Ammophila urnaria Dahlbom 1843. Probably the commonest species of Ammophila in eastern North America, A. urnaria occurs from the eastern side of the Rocky Mountains to the Atlantic coast, from southern Canada to Florida (Menke 1965, Krombein 1979). Extremely widespread in Michigan, A. urnaria is the most often collected species of the genus.
BIOLOGY: Nests are excavated in Þrm, often pebbly soil in a variety of situations such as waste areas, paths, gravel pits, and unpaved roads. Prey are located in low herbaceous vegetation, shrubs, and small trees that surround the nesting site. Small geometrid and noctuid larvae are captured, which the wasps often carry in şight to the nest. One to six prey are mass-provisioned in the cell at the end of the oblique or vertical burrow (Evans 1959, Powell 1964, pers. obs.)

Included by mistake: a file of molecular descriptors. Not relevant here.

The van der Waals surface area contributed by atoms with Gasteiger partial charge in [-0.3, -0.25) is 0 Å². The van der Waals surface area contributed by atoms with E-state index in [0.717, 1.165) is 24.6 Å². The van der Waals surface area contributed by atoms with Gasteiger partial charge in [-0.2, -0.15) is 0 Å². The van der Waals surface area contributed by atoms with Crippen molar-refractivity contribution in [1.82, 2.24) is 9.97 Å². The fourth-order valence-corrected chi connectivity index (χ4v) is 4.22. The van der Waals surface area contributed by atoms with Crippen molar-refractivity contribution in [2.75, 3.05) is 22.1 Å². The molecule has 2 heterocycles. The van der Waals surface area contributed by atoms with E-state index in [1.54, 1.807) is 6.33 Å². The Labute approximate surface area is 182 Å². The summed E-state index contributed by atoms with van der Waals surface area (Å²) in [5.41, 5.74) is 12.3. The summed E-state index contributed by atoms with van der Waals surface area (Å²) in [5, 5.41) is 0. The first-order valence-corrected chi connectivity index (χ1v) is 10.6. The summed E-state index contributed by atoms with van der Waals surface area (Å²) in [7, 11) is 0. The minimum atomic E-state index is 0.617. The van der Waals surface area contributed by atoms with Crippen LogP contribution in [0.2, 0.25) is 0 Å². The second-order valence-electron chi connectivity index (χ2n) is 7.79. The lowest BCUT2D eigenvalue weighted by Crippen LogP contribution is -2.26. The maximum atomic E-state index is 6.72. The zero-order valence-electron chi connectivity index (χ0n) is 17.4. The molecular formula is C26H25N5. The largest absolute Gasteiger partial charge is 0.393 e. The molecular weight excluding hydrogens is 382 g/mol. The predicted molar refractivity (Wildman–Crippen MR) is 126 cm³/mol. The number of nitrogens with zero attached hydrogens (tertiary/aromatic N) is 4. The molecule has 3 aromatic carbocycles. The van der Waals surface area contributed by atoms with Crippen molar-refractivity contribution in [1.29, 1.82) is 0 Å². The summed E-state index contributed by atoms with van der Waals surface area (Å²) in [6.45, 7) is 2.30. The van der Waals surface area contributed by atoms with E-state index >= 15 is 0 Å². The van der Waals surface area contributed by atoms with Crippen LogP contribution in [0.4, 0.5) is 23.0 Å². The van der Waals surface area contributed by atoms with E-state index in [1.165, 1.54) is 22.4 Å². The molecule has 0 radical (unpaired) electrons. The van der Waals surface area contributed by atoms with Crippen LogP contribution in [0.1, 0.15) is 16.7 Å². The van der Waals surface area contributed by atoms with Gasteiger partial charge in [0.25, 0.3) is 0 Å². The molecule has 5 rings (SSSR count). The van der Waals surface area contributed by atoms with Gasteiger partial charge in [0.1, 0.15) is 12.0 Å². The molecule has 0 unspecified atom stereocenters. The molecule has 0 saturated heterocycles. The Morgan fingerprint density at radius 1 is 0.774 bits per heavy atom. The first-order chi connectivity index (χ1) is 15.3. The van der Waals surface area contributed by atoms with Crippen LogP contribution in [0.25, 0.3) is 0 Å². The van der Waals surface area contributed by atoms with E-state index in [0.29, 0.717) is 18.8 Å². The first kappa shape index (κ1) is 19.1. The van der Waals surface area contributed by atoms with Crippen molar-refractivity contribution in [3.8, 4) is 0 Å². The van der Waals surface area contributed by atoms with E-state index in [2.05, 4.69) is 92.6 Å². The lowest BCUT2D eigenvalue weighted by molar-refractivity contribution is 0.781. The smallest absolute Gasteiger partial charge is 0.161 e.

FLOWER RECORDS: Achillea millefolium, Chrysanthemum leucanthemum, Clematis virginiana, Daucus carota, Erigeron philadelphia, Erigeron spp., Melilotus alba, Rubus sp., Solidago juncea.
COLLECTION DATES: 600+ specimens, 30 May to 1 October, with most dates in late July to mid-August. Collection records suggest that A. urnaria, like A. harti, may be bivoltine.
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